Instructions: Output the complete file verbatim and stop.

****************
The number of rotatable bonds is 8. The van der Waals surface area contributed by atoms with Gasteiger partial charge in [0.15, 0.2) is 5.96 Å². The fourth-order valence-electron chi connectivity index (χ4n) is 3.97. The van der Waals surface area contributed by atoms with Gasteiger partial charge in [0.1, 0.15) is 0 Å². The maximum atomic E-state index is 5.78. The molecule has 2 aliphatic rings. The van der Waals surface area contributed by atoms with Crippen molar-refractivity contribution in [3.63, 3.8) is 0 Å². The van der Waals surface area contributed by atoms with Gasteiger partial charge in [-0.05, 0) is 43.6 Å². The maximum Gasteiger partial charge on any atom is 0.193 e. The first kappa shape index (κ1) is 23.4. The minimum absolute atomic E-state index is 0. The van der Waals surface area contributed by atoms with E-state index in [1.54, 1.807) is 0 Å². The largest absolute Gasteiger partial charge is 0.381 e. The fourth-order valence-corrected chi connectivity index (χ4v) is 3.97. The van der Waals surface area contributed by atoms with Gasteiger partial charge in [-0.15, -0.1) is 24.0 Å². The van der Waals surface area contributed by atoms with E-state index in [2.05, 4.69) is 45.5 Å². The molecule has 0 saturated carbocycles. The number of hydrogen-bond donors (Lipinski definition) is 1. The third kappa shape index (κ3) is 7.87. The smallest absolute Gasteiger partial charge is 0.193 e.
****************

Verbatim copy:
The number of rotatable bonds is 8. The van der Waals surface area contributed by atoms with Gasteiger partial charge in [0.15, 0.2) is 5.96 Å². The fourth-order valence-electron chi connectivity index (χ4n) is 3.97. The van der Waals surface area contributed by atoms with Gasteiger partial charge in [0.1, 0.15) is 0 Å². The maximum atomic E-state index is 5.78. The molecule has 2 aliphatic rings. The van der Waals surface area contributed by atoms with Crippen molar-refractivity contribution in [3.63, 3.8) is 0 Å². The van der Waals surface area contributed by atoms with Gasteiger partial charge in [-0.05, 0) is 43.6 Å². The maximum Gasteiger partial charge on any atom is 0.193 e. The first kappa shape index (κ1) is 23.4. The minimum absolute atomic E-state index is 0. The van der Waals surface area contributed by atoms with E-state index in [1.54, 1.807) is 0 Å². The largest absolute Gasteiger partial charge is 0.381 e. The fourth-order valence-corrected chi connectivity index (χ4v) is 3.97. The van der Waals surface area contributed by atoms with Gasteiger partial charge in [-0.15, -0.1) is 24.0 Å². The van der Waals surface area contributed by atoms with E-state index in [2.05, 4.69) is 45.5 Å². The molecule has 0 saturated carbocycles. The number of hydrogen-bond donors (Lipinski definition) is 1. The third kappa shape index (κ3) is 7.87. The smallest absolute Gasteiger partial charge is 0.193 e.